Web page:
For example, you can have a self-justified image about being learned, which will be the very thing keeping you from learning. So these self-justifying images are actually lying to you and a self-justifying image on being learned such as this, actually makes you more concerned with yourself, how you look and knowing everything isn’t really the major concern.
Since most walk around with some self-justifying images they are carrying with them, they are already in a defensive posture, ready to defend these images against attack. The impact you have on others when you are in the box is that you are blaming others. So by being in the box and blaming others, you invite them to be in the box too. The others, by being in the box in response invite you to stay in the box, so:
Simply by being in the box, you provoke others to be in their box as well.
When someone is in the box this kind of self-provoking patterns always emerges. In some way, we actually provoke each other to do more of what we say we don’t like. In this sense, when being in the box, the effect of what we do, is not inviting more of what we say we want, but exactly what we say we don’t want.
In this situation, it is difficult to see what you are actually doing, especially since you are in the box, self-deceived, not seeing clearly and blind to the truth about yourself and others. In such case, you don’t see others as persons, but as objects to blame, which is then what they respond to.
In the box, there is something you need more than what you think you want most, but you are blind to your own motivations as well, and what you need most when you are in the box - is to feel justified.
In order to feel justified or right in blaming, you need the other to be blameworthy, so in situations where others are actually doing what you thought you wanted, you will probably still blame them as you need them to be wrong in order to feel justified. In this sense, you probably can’t even let others be good enough, but need them to be a problem, to feel justified in seeing them as a problem. So we can’t see how the box itself undercuts our every effort to obtain the outcomes we actually want, because everything we do in the box just provokes the other to be opposite of what we really want the other to be.
When we provide each other with these justifications, it is almost like you have colluded to do so. So it looks like you agreed to say: “I’ll mistreat you, so you can blame your bad behaviour on me, if you’ll mistreat me, so I can blame my bad behaviour on you”. When two or more people are in their boxes towards each other, mutually betraying themselves, we call it collusion. We collude in condemning ourselves to ongoing mutual mistreatment. Not because we like being mistreated, but because the box lives on the justification it gets from our being mistreated.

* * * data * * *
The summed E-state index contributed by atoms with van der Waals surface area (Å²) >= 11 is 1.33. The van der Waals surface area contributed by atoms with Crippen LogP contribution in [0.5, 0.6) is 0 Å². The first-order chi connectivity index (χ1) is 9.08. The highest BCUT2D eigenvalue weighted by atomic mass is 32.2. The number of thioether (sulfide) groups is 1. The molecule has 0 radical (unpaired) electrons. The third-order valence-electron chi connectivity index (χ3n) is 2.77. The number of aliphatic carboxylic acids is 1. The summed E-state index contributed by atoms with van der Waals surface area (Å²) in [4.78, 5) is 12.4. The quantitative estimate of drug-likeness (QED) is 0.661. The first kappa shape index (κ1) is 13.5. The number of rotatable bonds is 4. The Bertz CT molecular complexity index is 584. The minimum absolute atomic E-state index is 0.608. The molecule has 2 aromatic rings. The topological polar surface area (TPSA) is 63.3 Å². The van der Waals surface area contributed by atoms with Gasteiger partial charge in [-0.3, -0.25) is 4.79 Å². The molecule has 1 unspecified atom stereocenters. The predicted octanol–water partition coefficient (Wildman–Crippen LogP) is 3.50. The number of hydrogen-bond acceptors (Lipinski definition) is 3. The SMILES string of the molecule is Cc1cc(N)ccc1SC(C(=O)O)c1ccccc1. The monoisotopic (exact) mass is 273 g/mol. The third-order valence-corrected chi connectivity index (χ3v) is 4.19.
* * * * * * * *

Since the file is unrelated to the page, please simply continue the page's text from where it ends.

And here is the irony of being in the box: You bitterly complain about someone’s poor behaviour towards you, and the trouble it causes you, but you also find it strangely delicious. Since the behaviour that I complain about, is the very behaviour that justifies me.
So in the box, we invite mutual mistreatment and obtain mutual justification - We collude in giving each other reasons to stay in the box. But why do we care about all this at eGro? and what does it have to do with work?
Well, It has everything to do with it…
As we are in the box, we will invite others to be in the box as well, and we will end up having all kinds of problems or conflicts, that gets in the way of what we are actually trying to do.
And what we are trying to do, is to achieve our company’s goals - Achieve results. But the effect the box has on our collective ability to achieve results, is that we can’t really achieve results like we otherwise could. Because in the box, you are entirely focused on yourself, and you can’t focus on results when you are focused on yourself.
Even people who think they are results-focused, value results mainly to sustain their reputations. They don’t feel other’s results are as important as their own, and they run all over people trying to get their own results, with damaging effects. In the end, they are focused on themselves, and like others in the box, they can’t see it. The devastating effects of this could be to withhold information, thus giving others reasons to do the same – Because in the box you provoke others to get in their box too remember?. This would mean that other team members are provoked to fail to focus on results as well, as the collusion spreads far and wide. It turns coworkers or departments against each other. And that is why we care so much about it at eGro.